Above average temperatures are expected for this summer in the U.S., which could lead to surging demand for electricity and natural gas. But with the price of natural gas jumping more than 60 percent in recent months, Jim Cramer worried that the rally could run out of fuel.
"Much of this is already baked into the price of the commodity," the "Mad Money" host said.
Looking at charts is often helpful to determine the trajectory of a given stock or commodity. That is why Cramer turned to Carley Garner, a technician and commodities expert who is the co-founder of DeCarley Trading and a colleague at RealMoney.com.
When Garner reviewed the charts for natural gas, she was skeptical that the move could last. Natural gas tends to be hostage to weather patterns. Last winter was an unseasonably warm winder in the Mid-West and East coast, which meant people needed less fuel for heat.
Lately, those losses have been reversed thanks to a historically hot and dry summer.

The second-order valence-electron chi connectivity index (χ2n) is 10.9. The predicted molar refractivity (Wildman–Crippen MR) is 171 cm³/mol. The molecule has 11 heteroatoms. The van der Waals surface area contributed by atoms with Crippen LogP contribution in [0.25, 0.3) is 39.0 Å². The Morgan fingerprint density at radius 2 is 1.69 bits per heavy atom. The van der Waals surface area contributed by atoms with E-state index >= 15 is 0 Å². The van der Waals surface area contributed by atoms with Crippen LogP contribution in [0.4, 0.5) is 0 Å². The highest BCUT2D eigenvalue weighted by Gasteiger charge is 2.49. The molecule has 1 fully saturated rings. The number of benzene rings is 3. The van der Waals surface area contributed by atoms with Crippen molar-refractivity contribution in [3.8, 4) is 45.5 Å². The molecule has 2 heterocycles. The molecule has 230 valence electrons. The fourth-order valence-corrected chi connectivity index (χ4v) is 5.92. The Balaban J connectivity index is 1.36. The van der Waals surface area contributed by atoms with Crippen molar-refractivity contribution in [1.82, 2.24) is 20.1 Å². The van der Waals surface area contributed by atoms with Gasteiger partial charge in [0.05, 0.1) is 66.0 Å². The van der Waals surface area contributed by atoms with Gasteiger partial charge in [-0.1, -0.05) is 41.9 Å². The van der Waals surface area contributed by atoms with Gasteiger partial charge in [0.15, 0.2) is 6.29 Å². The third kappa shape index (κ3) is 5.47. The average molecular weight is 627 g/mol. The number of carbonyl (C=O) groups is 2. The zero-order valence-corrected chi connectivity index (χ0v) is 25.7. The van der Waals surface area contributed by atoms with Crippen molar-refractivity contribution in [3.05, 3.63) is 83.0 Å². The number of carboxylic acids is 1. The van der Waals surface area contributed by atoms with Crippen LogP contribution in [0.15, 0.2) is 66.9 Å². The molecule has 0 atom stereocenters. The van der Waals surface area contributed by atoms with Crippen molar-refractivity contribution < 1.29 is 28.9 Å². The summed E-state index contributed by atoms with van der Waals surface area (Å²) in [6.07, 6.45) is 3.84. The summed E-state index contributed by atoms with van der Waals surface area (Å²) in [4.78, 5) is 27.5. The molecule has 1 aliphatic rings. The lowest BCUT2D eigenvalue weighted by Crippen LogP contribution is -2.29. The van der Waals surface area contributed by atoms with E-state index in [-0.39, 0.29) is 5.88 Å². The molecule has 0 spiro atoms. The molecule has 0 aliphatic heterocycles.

"Natural gas has displaced coal as the nation's No. 1 utility fuel, so whenever we use more power, the price tends to go. Right now the natural gas market is literally feeling the summer heat," Cramer said.
But the charts told a different story, which lead Garner to believe that the commodity could soon peak. In her view, the market has overestimated the demand for natural gas for cooling, and has underestimated the power of seasonal tendencies.
The natural gas seasonal chart from Moore Research Center is a chart that collects the last 15 years of data, and rather than showing prices, depicts probabilities by comparing the time of year and ranking the odds of the natural gas market being at a relative annual high or low.
Garner found that natural gas prices tend to firm up in the spring to anticipate a warm summer. However, it usually doesn't last. In most years, natural gas prices tend to head back down in mid-to-late June.
The daily chart for natural gas also depicted natural gas roaring higher as part of an expanding trading range pattern. Garner said that this pattern suggested that it will run into a ceiling of resistance at $2.83.
If the commodity does peak soon and pulls back, Garner said it could fall to a range of $2.09 to $2.18. While it is possible that it could fall below $2, Garner doesn't think that is likely.
Ultimately, the charts and seasonal patterns all indicated to Garner that natural gas is about to get slammed until the fall.
"Given her track record with commodities, it might be a good idea to take some profits in the natural gas producers. Nobody ever got hurt taking a profit," Cramer said.